By Gregory Curfman
Within the coming months, the constitutional right to abortion, which has been in place for nearly 50 years, is likely to be overturned.
In this light, it is more crucial than ever that women have unfettered access to contraception at no charge. Accordingly, the Biden Administration should act now to return the Affordable Care Act’s (ACA) contraceptive coverage mandate to its status originally intended by Congress in 2010.
The mandate stipulated that employers were required to provide coverage of FDA-approved contraceptives for their female employees without cost-sharing. This contraceptive mandate was subject to some religious exemptions (such as houses of worship) and accommodations (religious employers, such as universities, who certified that they met certain criteria).
Since it was passed into law in March 2010, however, the contraceptive coverage mandate has been embroiled in controversy, including three trips to the Supreme Court.
As matters now stand, there is essentially no enforceable contraceptive coverage requirement, and depending on their employer’s religious and moral beliefs, women may not have cost-free access to contraceptive agents.
The mandate was first challenged in the Supreme Court in the 2014 case, Burwell v. Hobby Lobby Stores, Inc., 573 U.S. 682. The outcome of this litigation was that, based on the Religious Freedom Restoration Act (RFRA), 42 U.S.C. § 2000bb through 42 U.S.C. § 2000bb-4, closely held, for-profit companies, such as Hobby Lobby Stores, were not required to provide their employees with contraceptive coverage. Instead, they were provided with an accommodation.
In Zubik v. Burwell 578 U.S.___(2016), the Supreme Court addressed a RFRA challenge to the self-certification accommodation process for nonprofit religious employers, but remanded the case back to the lower courts to seek a resolution without deciding the RFRA challenge. A resolution has thus far, however, not been forthcoming.
In 2018, the Trump Administration issued regulations providing an expansive exemption to the contraceptive coverage requirement for employers—based on their religious and moral beliefs. Implementation of the regulation was blocked by a nationwide injunction, but the injunction was the subject of an appeal, which was heard before the Supreme Court in two consolidated cases, Little Sisters of the Poor Saints Peter and Paul Home v. Pennsylvania and Trump v. Pennsylvania, 591 U.S.___(2020).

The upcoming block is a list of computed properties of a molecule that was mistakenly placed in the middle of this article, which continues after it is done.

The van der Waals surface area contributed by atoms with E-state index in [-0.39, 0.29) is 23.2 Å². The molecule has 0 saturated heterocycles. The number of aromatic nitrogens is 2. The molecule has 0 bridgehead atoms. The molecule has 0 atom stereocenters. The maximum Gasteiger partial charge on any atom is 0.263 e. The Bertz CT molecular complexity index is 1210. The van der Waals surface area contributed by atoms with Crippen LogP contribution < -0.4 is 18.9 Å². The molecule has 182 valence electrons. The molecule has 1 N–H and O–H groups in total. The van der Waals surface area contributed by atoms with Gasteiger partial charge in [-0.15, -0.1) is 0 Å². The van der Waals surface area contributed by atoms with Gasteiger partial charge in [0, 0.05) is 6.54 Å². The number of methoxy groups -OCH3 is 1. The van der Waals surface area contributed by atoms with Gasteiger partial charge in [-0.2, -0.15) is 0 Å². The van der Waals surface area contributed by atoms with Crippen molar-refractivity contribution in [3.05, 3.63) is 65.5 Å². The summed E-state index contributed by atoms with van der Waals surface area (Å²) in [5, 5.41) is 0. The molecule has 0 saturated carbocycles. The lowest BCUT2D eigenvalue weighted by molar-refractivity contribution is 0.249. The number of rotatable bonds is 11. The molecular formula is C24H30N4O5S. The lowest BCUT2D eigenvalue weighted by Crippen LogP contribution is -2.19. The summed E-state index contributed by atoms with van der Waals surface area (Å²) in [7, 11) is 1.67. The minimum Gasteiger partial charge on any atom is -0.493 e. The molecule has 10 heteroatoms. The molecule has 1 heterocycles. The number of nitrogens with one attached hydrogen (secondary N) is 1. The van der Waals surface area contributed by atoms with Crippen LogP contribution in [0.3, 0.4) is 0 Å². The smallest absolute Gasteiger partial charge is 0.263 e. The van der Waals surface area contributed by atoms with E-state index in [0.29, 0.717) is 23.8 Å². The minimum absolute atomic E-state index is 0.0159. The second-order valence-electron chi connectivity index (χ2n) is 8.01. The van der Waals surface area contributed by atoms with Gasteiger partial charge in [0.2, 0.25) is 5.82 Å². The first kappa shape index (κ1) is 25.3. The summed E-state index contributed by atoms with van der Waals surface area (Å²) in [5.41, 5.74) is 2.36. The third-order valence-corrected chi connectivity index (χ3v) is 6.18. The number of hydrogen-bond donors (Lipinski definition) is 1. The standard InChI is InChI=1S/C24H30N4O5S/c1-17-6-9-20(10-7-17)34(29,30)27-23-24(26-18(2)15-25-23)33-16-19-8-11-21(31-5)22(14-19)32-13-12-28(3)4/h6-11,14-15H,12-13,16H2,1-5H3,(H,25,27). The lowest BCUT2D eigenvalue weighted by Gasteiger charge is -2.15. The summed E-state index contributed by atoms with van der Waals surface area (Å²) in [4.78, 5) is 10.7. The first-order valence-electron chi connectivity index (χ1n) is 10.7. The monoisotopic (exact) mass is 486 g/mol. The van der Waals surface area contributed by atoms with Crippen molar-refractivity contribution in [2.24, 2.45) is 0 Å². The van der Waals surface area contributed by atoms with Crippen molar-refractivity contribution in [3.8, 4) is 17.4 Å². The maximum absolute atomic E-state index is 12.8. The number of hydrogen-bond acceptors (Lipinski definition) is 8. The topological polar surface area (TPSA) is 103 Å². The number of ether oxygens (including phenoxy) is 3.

In a 7-to-2 opinion written by Justice Clarence Thomas, the Court upheld the Trump regulations. The Court ruled that the regulations complied with the procedural requirements of the Administration Procedure Act and that the responsible agency, the Health Resources and Services Administration, had the proper authority to issue the employer exemptions. It is noteworthy, however, that the Court stopped short of deciding that the Trump regulations were required by RFRA, as had been argued by the Little Sisters.
In effect, the Trump regulations eliminated the contraceptive coverage mandate, instead turning it into a voluntary coverage option for employers, and in turn the Supreme Court sanctioned the regulations.
The Biden Administration has signaled that it will work to rescind the Trump regulations on the contraceptive coverage mandate, and in the absence of a Supreme Court ruling on whether RFRA requires the Trump regulations, President Biden has the legal room to move on recission of the regulations. Thus far, however, the President has inexplicably failed to act.
Now, time is running out. Within just a few months, it is highly likely that women’s constitutional right to choose an abortion will be overturned by the Supreme Court in Dobbs v. Jackson Women’s Health Organization. Women not wanting to become pregnant will be more reliant than ever on highly effective, cost-free contraception. It is imperative that the Biden Administration now take the initiative to revoke the Trump regulations.
As has been pointed out, should Biden rescind the regulations, the Little Sisters may challenge the recission with the argument that RFRA requires the regulations. Were this to happen, it is possible that we may see the contraceptive coverage mandate back in the Supreme Court.
In the meantime, the President should proceed to reverse the Trump regulations and be prepared to argue against a possible RFRA challenge. With the prospect looming that women will soon no longer have a constitutional right to abortion, the Administration needs to do everything possible to aid women in preventing pregnancies they do not wish to have.